I really do think this mobile money is the commerce of the future!

    • Wm. James from Missouri

      Stick a twenty in your socks.

  • Slipstream

    Boy, how exciting.  So you can basically store your bank card and credit card info on your phone now.  I suppose it has the advantage of not being a physical card that someone could steal or find and try to use.   I would only use it if it were a credit card (as opposed to a debit card), because there are sure to be some frauds coming along with this new technology.

  • nj_v2

    Tom seemed inordinately deferential to the Master Card dude. Asked repeatedly about what what’s in it for his company and what MC makes off of transactions, MC Dude hemmed and hawed, finally gave an answer about the current percentage, but didn’t say anything about how things would change with the new e-device payments.

    According to MC Dude, it’s all about making things more “convenient” for the customer. And giving them “options.” Right, MC is in business for convenience. Totally disingenuous.

  • mac

    this day and age why do we have to wait so long for our pay from employers?
    Where I used to work, we would have to put in 2 weeks of work then wait 1 week
    for our paycheck which was direct deposited into my bank account. I think the
    governments (state and federal) have to wait 3 months for their payroll taxes
    from the employers.  The employers could
    pay us (and government) the same day for a day’s work with electronic money.

  • Kalin Georgiev

    the person from Master Card, was very tricky (foxy) he slide away in a very diplomatic way 
    two times (evaded) the direct question of Tom regarding exact percentage
    of fees they charge. i guess the team which prepared this show did not
    do there home work in advance , those [ hard talk ] questions need to be
    asked in advance regarding the inside information of charged fees, and
    than the answers be reported as facts on the show , otherwise the show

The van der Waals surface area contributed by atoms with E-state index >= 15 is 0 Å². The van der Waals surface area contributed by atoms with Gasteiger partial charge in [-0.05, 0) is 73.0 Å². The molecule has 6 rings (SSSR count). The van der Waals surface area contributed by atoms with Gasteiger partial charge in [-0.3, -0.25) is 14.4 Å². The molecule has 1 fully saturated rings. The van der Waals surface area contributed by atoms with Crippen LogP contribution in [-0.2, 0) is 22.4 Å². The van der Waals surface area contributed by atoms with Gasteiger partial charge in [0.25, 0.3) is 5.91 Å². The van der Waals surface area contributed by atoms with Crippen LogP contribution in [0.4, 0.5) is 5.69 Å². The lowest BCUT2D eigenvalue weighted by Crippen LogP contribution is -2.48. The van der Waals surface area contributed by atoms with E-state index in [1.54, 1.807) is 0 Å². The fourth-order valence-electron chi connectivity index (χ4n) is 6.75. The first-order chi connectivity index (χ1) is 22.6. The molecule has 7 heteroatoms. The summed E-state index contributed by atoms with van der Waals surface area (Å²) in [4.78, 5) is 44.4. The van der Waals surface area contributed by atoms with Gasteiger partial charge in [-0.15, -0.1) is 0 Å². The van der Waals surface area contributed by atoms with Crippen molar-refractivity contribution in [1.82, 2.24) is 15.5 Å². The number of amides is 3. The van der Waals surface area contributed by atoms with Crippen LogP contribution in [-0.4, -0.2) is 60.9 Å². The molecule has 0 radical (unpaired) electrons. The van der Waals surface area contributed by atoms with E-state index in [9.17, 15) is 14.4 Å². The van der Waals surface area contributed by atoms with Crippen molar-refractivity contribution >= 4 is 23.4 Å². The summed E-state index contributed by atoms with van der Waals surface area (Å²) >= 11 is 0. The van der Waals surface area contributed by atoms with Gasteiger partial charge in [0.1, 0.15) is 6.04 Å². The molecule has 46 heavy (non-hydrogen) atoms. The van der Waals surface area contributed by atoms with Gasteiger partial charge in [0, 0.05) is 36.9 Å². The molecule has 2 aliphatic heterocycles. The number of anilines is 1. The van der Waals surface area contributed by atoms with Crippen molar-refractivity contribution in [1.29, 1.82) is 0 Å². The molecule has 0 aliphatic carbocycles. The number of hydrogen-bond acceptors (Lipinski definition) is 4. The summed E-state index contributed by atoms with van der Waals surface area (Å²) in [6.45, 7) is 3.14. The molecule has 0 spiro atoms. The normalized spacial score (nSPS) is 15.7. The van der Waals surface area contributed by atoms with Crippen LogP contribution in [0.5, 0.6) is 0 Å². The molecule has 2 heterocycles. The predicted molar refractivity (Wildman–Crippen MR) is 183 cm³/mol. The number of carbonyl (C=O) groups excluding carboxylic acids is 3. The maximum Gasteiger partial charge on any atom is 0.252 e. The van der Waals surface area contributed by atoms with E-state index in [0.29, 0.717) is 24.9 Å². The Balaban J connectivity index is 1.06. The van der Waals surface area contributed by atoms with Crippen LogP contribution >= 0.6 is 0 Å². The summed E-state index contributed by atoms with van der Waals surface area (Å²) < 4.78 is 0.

looses its meaning. The title of the show is very sexy and appealing,
    but unfortunately for us the listeners very little or almost zero actual
    useful information and data was revealed during the show. This time
    most of it was talk to get the time pass. Next time please do a better
    preparation and homework with your guests in order to avoid their
    trickiness during the actual show.  regards, Kalin                                   ( keep up the good work!)

Aug 21, 2014
In this November 2012, file photo, posted on the website freejamesfoley.org, shows American journalist James Foley while covering the civil war in Aleppo, Syria. In a horrifying act of revenge for U.S. airstrikes in northern Iraq, militants with the Islamic State extremist group have beheaded Foley — and are threatening to kill another hostage, U.S. officials say. (AP)

An American is beheaded. We’ll look at the ferocity of ISIS, and what to do about it.

Aug 21, 2014
Jen Joyce, a community manager for the Uber rideshare service, works on a laptop before a meeting of the Seattle City Council, Monday, March 17, 2014, at City Hall in Seattle. (AP)

We’ll look at workers trying to live and make a living in the age of TaskRabbit and computer-driven work schedules.

Aug 20, 2014
In this Oct. 21, 2013 file photo, a monarch butterfly lands on a confetti lantana plant in San Antonio. A half-century ago Monarch butterflies, tired, hungry and bursting to lay eggs, found plenty of nourishment flying across Texas. Native white-flowering balls of antelope milkweed covered grasslands, growing alongside nectar-filled wildflowers. But now, these orange-and-black winged butterflies find mostly buildings, manicured lawns and toxic, pesticide-filled plants. (AP)

This year’s monarch butterfly migration is the smallest ever recorded. We’ll ask why. It’s a big story. Plus: how climate change is creating new hybridized species.

Aug 20, 2014
A man holds his hands up in the street after a standoff with police Monday, Aug. 18, 2014, during a protest for Michael Brown, who was killed by a police officer Aug. 9 in Ferguson, Mo. (AP)

A deep read on Ferguson, Missouri and what we’re seeing about race, class, hope and fear in America.